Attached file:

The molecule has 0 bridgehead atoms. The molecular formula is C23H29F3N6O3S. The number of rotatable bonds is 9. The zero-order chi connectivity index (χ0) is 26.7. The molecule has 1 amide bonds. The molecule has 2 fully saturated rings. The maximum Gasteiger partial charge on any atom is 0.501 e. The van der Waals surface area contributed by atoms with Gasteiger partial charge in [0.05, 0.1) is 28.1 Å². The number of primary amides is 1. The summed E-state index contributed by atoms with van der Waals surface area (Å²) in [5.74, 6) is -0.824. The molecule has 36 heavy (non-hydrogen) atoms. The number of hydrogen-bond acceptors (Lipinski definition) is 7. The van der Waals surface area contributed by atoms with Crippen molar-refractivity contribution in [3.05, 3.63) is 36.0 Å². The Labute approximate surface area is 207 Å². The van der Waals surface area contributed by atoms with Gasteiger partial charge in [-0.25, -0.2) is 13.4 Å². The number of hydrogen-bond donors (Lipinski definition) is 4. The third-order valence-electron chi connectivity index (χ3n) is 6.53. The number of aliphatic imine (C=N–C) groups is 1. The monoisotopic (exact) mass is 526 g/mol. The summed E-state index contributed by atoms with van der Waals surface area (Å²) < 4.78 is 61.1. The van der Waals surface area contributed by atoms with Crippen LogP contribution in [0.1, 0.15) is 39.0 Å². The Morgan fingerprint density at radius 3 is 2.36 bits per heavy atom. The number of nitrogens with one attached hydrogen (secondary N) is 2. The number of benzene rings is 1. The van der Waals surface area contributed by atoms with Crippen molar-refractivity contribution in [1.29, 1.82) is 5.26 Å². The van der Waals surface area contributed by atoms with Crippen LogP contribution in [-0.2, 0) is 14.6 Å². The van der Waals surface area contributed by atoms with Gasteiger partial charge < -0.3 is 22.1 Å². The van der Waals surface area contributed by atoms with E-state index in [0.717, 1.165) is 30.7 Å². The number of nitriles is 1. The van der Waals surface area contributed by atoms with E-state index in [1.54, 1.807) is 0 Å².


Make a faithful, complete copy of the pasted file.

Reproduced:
The molecule has 0 bridgehead atoms. The molecular formula is C23H29F3N6O3S. The number of rotatable bonds is 9. The zero-order chi connectivity index (χ0) is 26.7. The molecule has 1 amide bonds. The molecule has 2 fully saturated rings. The maximum Gasteiger partial charge on any atom is 0.501 e. The van der Waals surface area contributed by atoms with Gasteiger partial charge in [0.05, 0.1) is 28.1 Å². The number of primary amides is 1. The summed E-state index contributed by atoms with van der Waals surface area (Å²) in [5.74, 6) is -0.824. The molecule has 36 heavy (non-hydrogen) atoms. The number of hydrogen-bond acceptors (Lipinski definition) is 7. The van der Waals surface area contributed by atoms with Crippen molar-refractivity contribution in [3.05, 3.63) is 36.0 Å². The Labute approximate surface area is 207 Å². The van der Waals surface area contributed by atoms with Gasteiger partial charge in [-0.25, -0.2) is 13.4 Å². The number of hydrogen-bond donors (Lipinski definition) is 4. The third-order valence-electron chi connectivity index (χ3n) is 6.53. The number of aliphatic imine (C=N–C) groups is 1. The monoisotopic (exact) mass is 526 g/mol. The summed E-state index contributed by atoms with van der Waals surface area (Å²) < 4.78 is 61.1. The van der Waals surface area contributed by atoms with Crippen LogP contribution in [0.1, 0.15) is 39.0 Å². The Morgan fingerprint density at radius 3 is 2.36 bits per heavy atom. The number of nitrogens with one attached hydrogen (secondary N) is 2. The number of benzene rings is 1. The van der Waals surface area contributed by atoms with Crippen molar-refractivity contribution in [1.29, 1.82) is 5.26 Å². The van der Waals surface area contributed by atoms with Crippen LogP contribution in [-0.2, 0) is 14.6 Å². The van der Waals surface area contributed by atoms with Gasteiger partial charge < -0.3 is 22.1 Å². The van der Waals surface area contributed by atoms with E-state index in [0.717, 1.165) is 30.7 Å². The number of nitriles is 1. The van der Waals surface area contributed by atoms with E-state index in [1.54, 1.807) is 0 Å².